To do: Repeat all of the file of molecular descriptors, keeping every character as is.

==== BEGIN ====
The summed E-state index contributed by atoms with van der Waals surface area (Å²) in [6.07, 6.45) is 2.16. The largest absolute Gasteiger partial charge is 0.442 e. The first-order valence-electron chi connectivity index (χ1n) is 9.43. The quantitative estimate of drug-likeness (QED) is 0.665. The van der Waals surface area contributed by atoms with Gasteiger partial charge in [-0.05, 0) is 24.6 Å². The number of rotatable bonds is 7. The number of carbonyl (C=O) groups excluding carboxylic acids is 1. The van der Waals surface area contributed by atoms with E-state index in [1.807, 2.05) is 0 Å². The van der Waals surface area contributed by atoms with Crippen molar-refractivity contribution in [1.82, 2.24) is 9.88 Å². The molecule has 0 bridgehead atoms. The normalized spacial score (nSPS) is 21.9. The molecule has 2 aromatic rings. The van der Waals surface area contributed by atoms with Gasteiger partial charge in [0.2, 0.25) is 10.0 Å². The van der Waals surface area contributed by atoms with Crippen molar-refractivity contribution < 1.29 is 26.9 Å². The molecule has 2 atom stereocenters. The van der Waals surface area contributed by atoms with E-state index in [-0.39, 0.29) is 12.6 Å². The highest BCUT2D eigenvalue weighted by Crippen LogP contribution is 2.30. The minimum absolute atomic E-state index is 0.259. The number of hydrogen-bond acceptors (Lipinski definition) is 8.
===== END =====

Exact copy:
The summed E-state index contributed by atoms with van der Waals surface area (Å²) in [6.07, 6.45) is 2.16. The largest absolute Gasteiger partial charge is 0.442 e. The first-order valence-electron chi connectivity index (χ1n) is 9.43. The quantitative estimate of drug-likeness (QED) is 0.665. The van der Waals surface area contributed by atoms with Gasteiger partial charge in [-0.05, 0) is 24.6 Å². The number of rotatable bonds is 7. The number of carbonyl (C=O) groups excluding carboxylic acids is 1. The van der Waals surface area contributed by atoms with E-state index in [1.807, 2.05) is 0 Å². The van der Waals surface area contributed by atoms with Crippen molar-refractivity contribution in [1.82, 2.24) is 9.88 Å². The molecule has 0 bridgehead atoms. The normalized spacial score (nSPS) is 21.9. The molecule has 2 aromatic rings. The van der Waals surface area contributed by atoms with Gasteiger partial charge in [0.2, 0.25) is 10.0 Å². The van der Waals surface area contributed by atoms with Crippen molar-refractivity contribution < 1.29 is 26.9 Å². The molecule has 2 atom stereocenters. The van der Waals surface area contributed by atoms with E-state index in [-0.39, 0.29) is 12.6 Å². The highest BCUT2D eigenvalue weighted by Crippen LogP contribution is 2.30. The minimum absolute atomic E-state index is 0.259. The number of hydrogen-bond acceptors (Lipinski definition) is 8.